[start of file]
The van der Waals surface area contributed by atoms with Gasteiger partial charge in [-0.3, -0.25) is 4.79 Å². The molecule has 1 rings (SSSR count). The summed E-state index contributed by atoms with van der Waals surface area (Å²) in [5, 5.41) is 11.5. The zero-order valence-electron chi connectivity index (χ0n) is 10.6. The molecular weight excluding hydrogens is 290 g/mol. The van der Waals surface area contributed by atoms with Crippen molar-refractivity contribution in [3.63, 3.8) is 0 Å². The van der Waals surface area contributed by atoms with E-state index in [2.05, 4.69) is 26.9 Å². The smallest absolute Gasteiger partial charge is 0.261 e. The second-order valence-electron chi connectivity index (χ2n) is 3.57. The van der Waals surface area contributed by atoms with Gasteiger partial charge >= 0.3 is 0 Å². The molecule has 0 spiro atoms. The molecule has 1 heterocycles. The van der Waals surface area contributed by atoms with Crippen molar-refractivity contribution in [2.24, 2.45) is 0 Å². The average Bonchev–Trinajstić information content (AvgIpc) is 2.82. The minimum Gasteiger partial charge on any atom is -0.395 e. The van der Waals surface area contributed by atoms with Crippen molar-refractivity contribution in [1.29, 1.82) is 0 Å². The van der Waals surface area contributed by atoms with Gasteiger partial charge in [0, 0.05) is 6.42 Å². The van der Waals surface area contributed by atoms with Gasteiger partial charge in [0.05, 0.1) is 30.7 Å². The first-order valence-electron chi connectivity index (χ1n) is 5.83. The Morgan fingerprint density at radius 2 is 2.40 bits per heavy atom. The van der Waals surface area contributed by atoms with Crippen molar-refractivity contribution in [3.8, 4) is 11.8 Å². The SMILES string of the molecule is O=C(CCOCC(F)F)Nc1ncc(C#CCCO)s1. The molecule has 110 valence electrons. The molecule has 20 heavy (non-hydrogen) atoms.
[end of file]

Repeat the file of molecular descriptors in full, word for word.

The van der Waals surface area contributed by atoms with Gasteiger partial charge in [-0.3, -0.25) is 4.79 Å². The molecule has 1 rings (SSSR count). The summed E-state index contributed by atoms with van der Waals surface area (Å²) in [5, 5.41) is 11.5. The zero-order valence-electron chi connectivity index (χ0n) is 10.6. The molecular weight excluding hydrogens is 290 g/mol. The van der Waals surface area contributed by atoms with Crippen molar-refractivity contribution in [3.63, 3.8) is 0 Å². The van der Waals surface area contributed by atoms with E-state index in [2.05, 4.69) is 26.9 Å². The smallest absolute Gasteiger partial charge is 0.261 e. The second-order valence-electron chi connectivity index (χ2n) is 3.57. The van der Waals surface area contributed by atoms with Gasteiger partial charge >= 0.3 is 0 Å². The molecule has 0 spiro atoms. The molecule has 1 heterocycles. The van der Waals surface area contributed by atoms with Crippen molar-refractivity contribution in [2.24, 2.45) is 0 Å². The average Bonchev–Trinajstić information content (AvgIpc) is 2.82. The minimum Gasteiger partial charge on any atom is -0.395 e. The van der Waals surface area contributed by atoms with Crippen molar-refractivity contribution in [1.29, 1.82) is 0 Å². The van der Waals surface area contributed by atoms with Gasteiger partial charge in [0, 0.05) is 6.42 Å². The van der Waals surface area contributed by atoms with Gasteiger partial charge in [0.05, 0.1) is 30.7 Å². The first-order valence-electron chi connectivity index (χ1n) is 5.83. The Morgan fingerprint density at radius 2 is 2.40 bits per heavy atom. The van der Waals surface area contributed by atoms with Crippen molar-refractivity contribution in [3.8, 4) is 11.8 Å². The SMILES string of the molecule is O=C(CCOCC(F)F)Nc1ncc(C#CCCO)s1. The molecule has 110 valence electrons. The molecule has 20 heavy (non-hydrogen) atoms.